Victoria Tauli-Corpuz on Traditional Knowledge: Generation, Transmission and Protection

June 03, 2019

The traditional knowledge of Indigenous Peoples has proven over and over again to be a valuable source of input to modern science. In a recent 1800 page report by the UN, it was acknowledged that the Indigenous Peoples of the world contribute greatly to protecting our environment. Here is an excerpt from the statement of Victoria Tauli-Corpuz, the UN Special Rapporteur on the Rights of Indigenous Peoples, pertaining to the Intergovernmental Science-Policy Platform on Biodiversity and Ecosystem Services (IPBES) Global Assessment Report.

"The scientists laud us for using our 'knowledge, practices and technology' to maintain and enhance wild and domesticated biodiversity and landscapes. They cite our forest gardens where we nurture wild relatives of important crops, some of them the source of genes that can protect corn, potatoes, wheat and rice against deadly plant pathogens. They recognize the work of Indigenous Peoples and local communities in protecting biodiversity in the forests of Brazil and Indonesia, the potato fields of Peru, the sheep pastures of Kyrgyzstan, the hay meadows of Central Europe and the landscapes of Australia and Alaska."

Victoria Tauli-Corpuz on Traditional Knowledge

The 18th session of the United Nations Permanent Forum on the Rights of Indigenous Peoples was held from April 22 to May 3, 2019. The theme for this year was Traditional Knowledge: Generation, transmission and protection. We spoke to United Nations Special Rapporteur on the Rights of Indigenous Peoples Victoria Tauli-Corpuz on the reasoning behind this particular theme and why it was chosen.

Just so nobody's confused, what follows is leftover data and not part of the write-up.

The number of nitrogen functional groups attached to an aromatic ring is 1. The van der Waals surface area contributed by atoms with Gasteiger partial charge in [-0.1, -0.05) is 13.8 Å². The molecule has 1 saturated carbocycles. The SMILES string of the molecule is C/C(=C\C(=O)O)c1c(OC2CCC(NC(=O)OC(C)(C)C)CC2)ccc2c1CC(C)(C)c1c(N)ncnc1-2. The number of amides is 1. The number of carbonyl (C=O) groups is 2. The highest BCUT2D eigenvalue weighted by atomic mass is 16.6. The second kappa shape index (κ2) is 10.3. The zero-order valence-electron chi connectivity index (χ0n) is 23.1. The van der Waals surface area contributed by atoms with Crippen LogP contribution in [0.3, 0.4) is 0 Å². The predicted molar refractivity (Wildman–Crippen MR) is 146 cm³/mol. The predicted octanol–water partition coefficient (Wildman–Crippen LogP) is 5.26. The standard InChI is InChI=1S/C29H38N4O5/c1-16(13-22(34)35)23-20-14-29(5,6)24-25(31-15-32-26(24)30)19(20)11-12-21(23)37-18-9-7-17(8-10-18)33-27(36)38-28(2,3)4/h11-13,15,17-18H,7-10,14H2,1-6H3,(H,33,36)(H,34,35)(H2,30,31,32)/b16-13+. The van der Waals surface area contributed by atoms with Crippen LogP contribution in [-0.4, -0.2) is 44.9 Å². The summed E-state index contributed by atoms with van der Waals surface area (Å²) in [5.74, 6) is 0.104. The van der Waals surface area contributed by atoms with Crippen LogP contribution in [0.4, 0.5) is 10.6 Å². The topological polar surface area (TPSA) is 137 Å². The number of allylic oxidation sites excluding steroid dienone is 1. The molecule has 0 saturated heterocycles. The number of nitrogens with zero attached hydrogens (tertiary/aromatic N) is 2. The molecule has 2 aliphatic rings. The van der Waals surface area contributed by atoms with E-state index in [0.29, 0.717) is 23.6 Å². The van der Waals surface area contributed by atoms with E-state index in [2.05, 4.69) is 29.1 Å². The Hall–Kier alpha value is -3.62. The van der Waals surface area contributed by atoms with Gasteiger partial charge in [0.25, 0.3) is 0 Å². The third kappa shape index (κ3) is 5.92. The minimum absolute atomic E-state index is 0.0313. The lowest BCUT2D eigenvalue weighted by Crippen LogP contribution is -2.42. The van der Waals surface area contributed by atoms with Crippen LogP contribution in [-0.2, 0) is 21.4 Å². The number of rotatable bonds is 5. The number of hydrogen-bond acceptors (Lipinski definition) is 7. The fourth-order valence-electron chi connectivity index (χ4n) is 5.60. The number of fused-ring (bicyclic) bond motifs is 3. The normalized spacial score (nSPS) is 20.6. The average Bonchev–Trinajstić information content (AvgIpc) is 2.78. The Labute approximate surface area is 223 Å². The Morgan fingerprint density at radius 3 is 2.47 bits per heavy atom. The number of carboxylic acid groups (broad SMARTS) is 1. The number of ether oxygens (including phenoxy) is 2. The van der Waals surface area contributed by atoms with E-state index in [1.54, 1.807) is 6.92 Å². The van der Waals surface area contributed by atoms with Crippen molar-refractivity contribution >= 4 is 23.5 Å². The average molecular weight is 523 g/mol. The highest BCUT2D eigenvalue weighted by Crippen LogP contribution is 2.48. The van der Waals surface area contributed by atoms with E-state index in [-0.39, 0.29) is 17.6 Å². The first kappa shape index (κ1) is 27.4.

Indigenous Resiliency Amidst Fire and Ice

A close relationship with local environments and ecosystems is more critical than ever in the face of a rapidly changing climate. This program features two perspectives from Indigenous communities that are practicing resiliency to global warming by adapting their traditional knowledge and science to put a changing climate into the context of their communities' history and lifeways. In this program, we spoke to Elizabeth Azzuz (Yurok) of the Cultural Fire Management Council, and Jannie Staffansson (Saami) of Arctic and Environment Unit of the Saami Council.

 Indigenous Agroforestry Protects Water, Bio-diversity and Food Sovereignty

The Kalinga Mission for Indigenous Children and Youth, led by Donato Bumacas, promotes values of biodiversity conservation, with the goal of poverty reduction. These values are upheld using Indigenous traditional knowledge systems andd technologies to conserve and maintain the local forests. Sustainable Indigenousagricultural technology is implemented, with the goal of passing these systems down to future generations, as this knowledge was passed down to them. 

Indigenous Rights Radio News Bulletin

A short update on current events from around the world on the topic of Indigenous rights.